In personal finances, many things boil down to: Will this affect my credit score? A very valid question given a low credit score can lead to increased interest rates on credit cards and difficulties securing a loan or job, among many other complications.
Cushion has detected more than 50,000 late fees
since launching in 2018, meaning nearly as many customers have likely wondered whether their credit scores would be negatively affected by a late payment.
So does a late credit card payment affect your credit score? In short, it definitely can. However, there is a lot to take into account. There are certain criteria that determine whether your score will be affected by a late payment at all, and by how much.
Before we tackle that, it’s important to understand what makes up a credit score.
Payment history: how reliable you are with repaying credit cards, loans, etc.
Credit utilization: how much of your total credit is in use. Experian reports that the recommended total credit utilization rate is less than 30%. For example, if you have a $1,000 credit limit on your card, you should keep your balance below $300 at all times.
$1,000 * (30/100) = $300
Credit history length: how long you’ve had credit
Credit mix: how diverse your credit portfolio is. For example, a car loan, credit cards, student loan, mortgage, etc.
New credit: how much credit has been opened recently and “hard inquiries,” or requests for full credit reports that are typically used for credit approval and background checks
Payment history alone makes up more than 35% of your credit score. So if you make your credit card payments on time, you’ll likely see a soaring credit score—but if you don’t make the minimum payment for an extended period of time, your score could plummet. Damage to your credit score is only one consequence of a late credit card payment; however, it can be the most detrimental. Deduction of mere points can turn into tens of thousands of dollars and major distress down the road.
A grace period is the time between the end of your billing cycle and the payment due date on your credit card. Interest does not accrue on your credit card balance during this time, including on purchases made during the grace period. Unfortunately, if you miss a payment or only make a partial payment, you lose your grace period. From that moment on, until you pay off your credit card balance in full, you will continue to accrue interest. If you pay your balance in full each month, you will keep your grace period, and you will never accrue interest.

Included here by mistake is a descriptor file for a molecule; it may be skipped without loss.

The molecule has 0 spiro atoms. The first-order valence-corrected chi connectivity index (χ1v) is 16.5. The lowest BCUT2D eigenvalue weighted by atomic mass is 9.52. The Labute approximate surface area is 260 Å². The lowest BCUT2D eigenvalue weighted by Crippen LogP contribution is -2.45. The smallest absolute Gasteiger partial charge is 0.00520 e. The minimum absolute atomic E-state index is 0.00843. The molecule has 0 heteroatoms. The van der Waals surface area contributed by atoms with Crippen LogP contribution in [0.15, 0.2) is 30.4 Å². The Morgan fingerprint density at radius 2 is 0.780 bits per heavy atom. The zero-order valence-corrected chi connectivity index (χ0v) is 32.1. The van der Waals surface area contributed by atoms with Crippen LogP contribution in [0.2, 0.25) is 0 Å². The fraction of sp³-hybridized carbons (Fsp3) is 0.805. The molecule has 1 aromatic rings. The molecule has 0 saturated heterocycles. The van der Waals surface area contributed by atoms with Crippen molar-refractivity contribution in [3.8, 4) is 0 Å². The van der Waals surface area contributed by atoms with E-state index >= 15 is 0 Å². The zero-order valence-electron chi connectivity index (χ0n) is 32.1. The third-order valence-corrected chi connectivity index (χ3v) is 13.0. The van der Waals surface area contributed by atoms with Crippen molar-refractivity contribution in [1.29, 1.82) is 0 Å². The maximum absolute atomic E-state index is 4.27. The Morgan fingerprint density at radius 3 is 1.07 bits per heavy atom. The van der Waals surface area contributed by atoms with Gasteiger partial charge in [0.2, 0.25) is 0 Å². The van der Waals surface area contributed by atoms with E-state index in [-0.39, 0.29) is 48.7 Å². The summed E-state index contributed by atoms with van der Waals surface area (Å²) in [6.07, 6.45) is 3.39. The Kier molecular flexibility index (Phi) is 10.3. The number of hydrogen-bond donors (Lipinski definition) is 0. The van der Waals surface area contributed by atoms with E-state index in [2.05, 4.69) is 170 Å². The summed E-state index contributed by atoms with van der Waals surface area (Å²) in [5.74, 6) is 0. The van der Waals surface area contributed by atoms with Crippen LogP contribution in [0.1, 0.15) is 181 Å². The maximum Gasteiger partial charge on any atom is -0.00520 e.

FICO score and the VantageScore consider a number of factors, including how much you owe, your current score, when the late payment occurred, and how late it is. It’s important to note:
The higher your score is the more a late payment will impact how much your score drops. Credit scores track patterns—if you consistently make on-time payments but miss one, this will trigger a red flag for issuers and credit bureaus. People with higher scores can see up to a 100-point drop as a result of a late payment.
Credit scores are most heavily impacted by recent occurrences. If you miss a payment but continue to make consistent, on-time payments after, the impact of the late payment on your score will diminish over time.
The severity of impact on credit score depends on how late your payment is. Issuers operate differently with regard to reporting late payments to credit bureaus, so it’s important to check your issuer’s terms and conditions. An issuer typically won’t report a late payment to the credit bureaus until it’s more than 30 days past due, or delinquent.
After 30 days, they can notify the credit bureaus of your late payment, which could be reflected in your credit score; often if you deal with the payment 30–60 days after the original due date, your credit score can bounce back relatively quickly as long as you consistently make on-time payments.
As the delinquency moves farther from the original due date, you’ll see a larger impact on your credit score. After a few months, you can expect the late payment to stay on your credit report and negatively impact your score for up to seven years (after that, the mark will fall off of your report). Even if you pay off the balance, the mark will remain on your credit report unless you’ve negotiated payment with your issuer and made arrangements to have the mark removed.
When the payment is severely late, often 180 days or later for credit card debt, the payment will be “charged off” by your issuer, meaning they are no longer expecting you to make the payment. Instead it’s passed off to a debt collection agency, who is then in charge of collecting the money from you; a charge-off will hurt your credit score even more.
In finances, there’s always a bit of wiggle room when it comes to waiving fees and negotiating negative marks. However, the decision is ultimately up to your issuer. If your credit score has been compromised by a late credit card payment, read more about what steps you need to take as soon as possible, and what you can do to offset the damage to your credit score.
Cushion helps you waste less money, save more, and live a financially healthier life. We monitor your bank and credit card accounts 24/7, find and alert you about pesky fees, let you know which fees are negotiable, which banks are cooperative, and can even automatically negotiate on your behalf.* To date, Cushion has secured customers more than $11 million in bank and credit card fee refunds—and we’re just getting started.
*Cushion only negotiates fees with high refund odds. We cannot guarantee any negotiations, a regular frequency of negotiations, or fee refunds—your bank makes the final call.